The impact of database choices on systematic review results: a case study using Cochrane cardiac rehabilitation reviews and implications for future rapid reviews
2School of Health & Wellbeing, University of Glasgow, Glasgow, Scotland., Scotland
3Department of Health, Kinesiology, and Applied Physiology, Concordia University, Montreal, Canada; META Group, Montreal Behavioural Medicine Centre, CIUSSS du Nord-de-l’Île-de-Montréal, Montreal, Canada, Canada
Background: The necessity of delivering evidence synthesis products in a time-effective and resource-limited way, emphasized by the COVID pandemic, has led to an increased interest in Rapid Reviews (RRs). Although they can be built systematically, the impact of following streamlined rapid approaches to develop a systematic review is not yet well understood.
Objectives: To assess the impact of selective database searching on the study inclusiveness and outcome findings of systematic reviews.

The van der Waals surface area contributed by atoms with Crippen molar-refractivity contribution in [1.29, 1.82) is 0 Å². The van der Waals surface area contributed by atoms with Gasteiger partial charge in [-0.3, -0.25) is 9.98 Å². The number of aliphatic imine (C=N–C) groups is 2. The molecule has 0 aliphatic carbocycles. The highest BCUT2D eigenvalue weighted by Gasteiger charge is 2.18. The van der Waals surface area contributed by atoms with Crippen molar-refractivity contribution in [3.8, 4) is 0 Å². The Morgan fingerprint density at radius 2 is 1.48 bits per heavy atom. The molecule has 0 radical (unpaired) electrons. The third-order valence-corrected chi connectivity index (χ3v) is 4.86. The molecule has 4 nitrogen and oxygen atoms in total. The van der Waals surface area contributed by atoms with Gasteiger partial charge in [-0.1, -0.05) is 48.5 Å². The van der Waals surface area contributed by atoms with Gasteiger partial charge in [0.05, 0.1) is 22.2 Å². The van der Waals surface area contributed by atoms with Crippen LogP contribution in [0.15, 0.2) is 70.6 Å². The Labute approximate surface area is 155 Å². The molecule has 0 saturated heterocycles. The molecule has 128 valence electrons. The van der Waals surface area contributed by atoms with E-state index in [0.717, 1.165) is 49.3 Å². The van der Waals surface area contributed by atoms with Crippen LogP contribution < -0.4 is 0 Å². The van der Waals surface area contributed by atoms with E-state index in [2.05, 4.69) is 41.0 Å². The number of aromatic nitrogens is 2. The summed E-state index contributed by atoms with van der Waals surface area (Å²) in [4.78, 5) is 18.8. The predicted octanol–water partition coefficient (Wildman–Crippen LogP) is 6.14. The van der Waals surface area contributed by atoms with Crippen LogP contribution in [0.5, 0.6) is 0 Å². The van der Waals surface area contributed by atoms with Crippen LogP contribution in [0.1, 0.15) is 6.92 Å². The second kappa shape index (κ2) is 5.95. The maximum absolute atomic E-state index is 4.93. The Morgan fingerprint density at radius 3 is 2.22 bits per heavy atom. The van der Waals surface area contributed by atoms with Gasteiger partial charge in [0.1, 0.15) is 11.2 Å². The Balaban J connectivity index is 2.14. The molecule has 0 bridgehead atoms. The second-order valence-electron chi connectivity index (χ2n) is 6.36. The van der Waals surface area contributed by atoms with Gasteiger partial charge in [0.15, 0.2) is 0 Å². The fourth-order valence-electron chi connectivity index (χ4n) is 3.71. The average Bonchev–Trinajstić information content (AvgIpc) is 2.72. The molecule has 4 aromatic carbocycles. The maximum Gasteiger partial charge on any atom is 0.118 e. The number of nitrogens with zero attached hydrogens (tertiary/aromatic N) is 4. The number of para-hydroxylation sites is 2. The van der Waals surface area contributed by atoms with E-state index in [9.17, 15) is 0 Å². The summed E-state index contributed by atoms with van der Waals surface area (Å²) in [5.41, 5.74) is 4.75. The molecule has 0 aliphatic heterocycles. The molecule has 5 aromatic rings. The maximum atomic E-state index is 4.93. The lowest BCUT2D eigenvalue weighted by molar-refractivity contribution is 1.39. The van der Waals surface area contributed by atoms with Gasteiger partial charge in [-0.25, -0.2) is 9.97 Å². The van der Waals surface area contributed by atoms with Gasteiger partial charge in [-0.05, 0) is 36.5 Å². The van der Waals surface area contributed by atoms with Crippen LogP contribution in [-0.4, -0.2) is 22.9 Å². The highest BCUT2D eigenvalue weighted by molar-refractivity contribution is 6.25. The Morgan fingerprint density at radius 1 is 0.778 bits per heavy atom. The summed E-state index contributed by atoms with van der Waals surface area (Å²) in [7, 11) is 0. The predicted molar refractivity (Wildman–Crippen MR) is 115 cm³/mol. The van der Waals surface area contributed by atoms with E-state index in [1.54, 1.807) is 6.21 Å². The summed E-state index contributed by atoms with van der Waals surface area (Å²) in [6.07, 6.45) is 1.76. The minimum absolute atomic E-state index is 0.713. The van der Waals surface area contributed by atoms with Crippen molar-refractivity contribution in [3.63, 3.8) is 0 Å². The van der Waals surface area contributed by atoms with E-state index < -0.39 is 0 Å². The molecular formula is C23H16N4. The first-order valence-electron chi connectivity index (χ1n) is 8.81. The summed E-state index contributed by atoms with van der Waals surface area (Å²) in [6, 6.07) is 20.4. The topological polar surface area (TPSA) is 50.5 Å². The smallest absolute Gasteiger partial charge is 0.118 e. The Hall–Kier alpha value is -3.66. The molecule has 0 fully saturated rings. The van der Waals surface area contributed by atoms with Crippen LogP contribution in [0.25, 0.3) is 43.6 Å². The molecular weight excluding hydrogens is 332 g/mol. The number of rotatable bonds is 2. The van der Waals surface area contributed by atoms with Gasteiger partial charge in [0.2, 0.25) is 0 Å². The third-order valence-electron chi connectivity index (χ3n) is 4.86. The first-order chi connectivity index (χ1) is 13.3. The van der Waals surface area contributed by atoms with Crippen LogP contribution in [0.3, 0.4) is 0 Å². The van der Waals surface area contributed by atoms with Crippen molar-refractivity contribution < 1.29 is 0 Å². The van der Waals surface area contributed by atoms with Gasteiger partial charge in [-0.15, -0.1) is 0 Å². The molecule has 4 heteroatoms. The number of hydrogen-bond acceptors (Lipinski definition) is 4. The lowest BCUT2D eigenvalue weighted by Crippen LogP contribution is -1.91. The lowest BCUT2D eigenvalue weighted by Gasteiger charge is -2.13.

Methods: The study is using a set of six Cochrane cardiac rehabilitation (CR) reviews as a case study. The original libraries of each database from each review will be used to understand where each included study was indexed. When access to the original libraries is not possible, the search strategy will be re-run using reverse engineering. The general characteristics of each study will be recorded, as well as the outcomes and the meta-analysis results each included reference contributed to. The quality of each included study will also be mapped, using the risk of bias assessments already performed on each one of the reviews. Different search approaches will be tested (i.e., the different possible combinations of databases), and the studies that are not found when we limit the number of databases will be identified. Based on the search approach, we will determine how the meta-analysis and overall conclusions of the review would be affected, as well as the quality of the studies that would be potentially lost. Expected results: The study is ongoing, and the results will be available and presented at the time of the conference. Our study seeks to understand the impact of how bibliographic database choices can impact the results and conclusions of systematic reviews. Relevance and importance to patients: It is important to guarantee the validity and robustness of any findings RRs might generate, which can ultimately impact the policy and clinical decisions that they support. Being able to generate accurate evidence syntheses in a timely and cost-efficient manner can lead to faster uptake of new evidence, thus potentially positively impacting patients. Patient, public, and/or healthcare consumer involvement: No involvement.